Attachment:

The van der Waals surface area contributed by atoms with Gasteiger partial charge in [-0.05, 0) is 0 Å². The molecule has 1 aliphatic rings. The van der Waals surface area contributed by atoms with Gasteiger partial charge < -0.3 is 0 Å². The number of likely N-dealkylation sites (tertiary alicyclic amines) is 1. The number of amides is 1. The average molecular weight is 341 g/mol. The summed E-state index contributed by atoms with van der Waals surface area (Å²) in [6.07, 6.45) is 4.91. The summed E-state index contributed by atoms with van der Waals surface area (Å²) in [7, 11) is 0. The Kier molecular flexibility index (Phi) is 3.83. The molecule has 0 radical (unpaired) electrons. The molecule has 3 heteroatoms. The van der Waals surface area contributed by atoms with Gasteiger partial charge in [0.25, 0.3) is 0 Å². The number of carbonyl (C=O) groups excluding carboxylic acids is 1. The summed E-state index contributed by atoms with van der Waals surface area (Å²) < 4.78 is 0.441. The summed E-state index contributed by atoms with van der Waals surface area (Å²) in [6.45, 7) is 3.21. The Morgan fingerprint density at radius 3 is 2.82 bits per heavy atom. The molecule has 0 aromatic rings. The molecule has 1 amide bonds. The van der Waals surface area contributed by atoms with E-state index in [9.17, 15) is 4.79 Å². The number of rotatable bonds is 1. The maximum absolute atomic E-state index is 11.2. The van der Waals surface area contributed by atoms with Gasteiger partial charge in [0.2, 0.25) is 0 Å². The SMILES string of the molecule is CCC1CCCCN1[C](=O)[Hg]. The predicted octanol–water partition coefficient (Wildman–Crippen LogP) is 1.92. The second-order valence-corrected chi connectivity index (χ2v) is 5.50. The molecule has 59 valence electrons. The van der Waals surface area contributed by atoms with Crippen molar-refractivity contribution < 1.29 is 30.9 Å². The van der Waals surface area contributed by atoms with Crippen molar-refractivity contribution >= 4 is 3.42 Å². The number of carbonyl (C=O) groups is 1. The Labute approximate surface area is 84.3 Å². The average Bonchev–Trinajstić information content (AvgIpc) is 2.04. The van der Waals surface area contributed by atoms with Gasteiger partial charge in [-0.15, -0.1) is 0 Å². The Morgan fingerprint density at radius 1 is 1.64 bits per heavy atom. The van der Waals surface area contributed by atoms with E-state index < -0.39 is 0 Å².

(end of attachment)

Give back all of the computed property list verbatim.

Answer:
The van der Waals surface area contributed by atoms with Gasteiger partial charge in [-0.05, 0) is 0 Å². The molecule has 1 aliphatic rings. The van der Waals surface area contributed by atoms with Gasteiger partial charge < -0.3 is 0 Å². The number of likely N-dealkylation sites (tertiary alicyclic amines) is 1. The number of amides is 1. The average molecular weight is 341 g/mol. The summed E-state index contributed by atoms with van der Waals surface area (Å²) in [6.07, 6.45) is 4.91. The summed E-state index contributed by atoms with van der Waals surface area (Å²) in [7, 11) is 0. The Kier molecular flexibility index (Phi) is 3.83. The molecule has 0 radical (unpaired) electrons. The molecule has 3 heteroatoms. The van der Waals surface area contributed by atoms with Gasteiger partial charge in [0.25, 0.3) is 0 Å². The number of carbonyl (C=O) groups excluding carboxylic acids is 1. The summed E-state index contributed by atoms with van der Waals surface area (Å²) < 4.78 is 0.441. The summed E-state index contributed by atoms with van der Waals surface area (Å²) in [6.45, 7) is 3.21. The Morgan fingerprint density at radius 3 is 2.82 bits per heavy atom. The molecule has 0 aromatic rings. The molecule has 1 amide bonds. The van der Waals surface area contributed by atoms with E-state index in [9.17, 15) is 4.79 Å². The number of rotatable bonds is 1. The maximum absolute atomic E-state index is 11.2. The van der Waals surface area contributed by atoms with Gasteiger partial charge in [0.2, 0.25) is 0 Å². The SMILES string of the molecule is CCC1CCCCN1[C](=O)[Hg]. The predicted octanol–water partition coefficient (Wildman–Crippen LogP) is 1.92. The second-order valence-corrected chi connectivity index (χ2v) is 5.50. The molecule has 59 valence electrons. The van der Waals surface area contributed by atoms with Crippen molar-refractivity contribution < 1.29 is 30.9 Å². The van der Waals surface area contributed by atoms with Crippen molar-refractivity contribution >= 4 is 3.42 Å². The number of carbonyl (C=O) groups is 1. The Labute approximate surface area is 84.3 Å². The average Bonchev–Trinajstić information content (AvgIpc) is 2.04. The van der Waals surface area contributed by atoms with Gasteiger partial charge in [-0.15, -0.1) is 0 Å². The Morgan fingerprint density at radius 1 is 1.64 bits per heavy atom. The van der Waals surface area contributed by atoms with E-state index < -0.39 is 0 Å².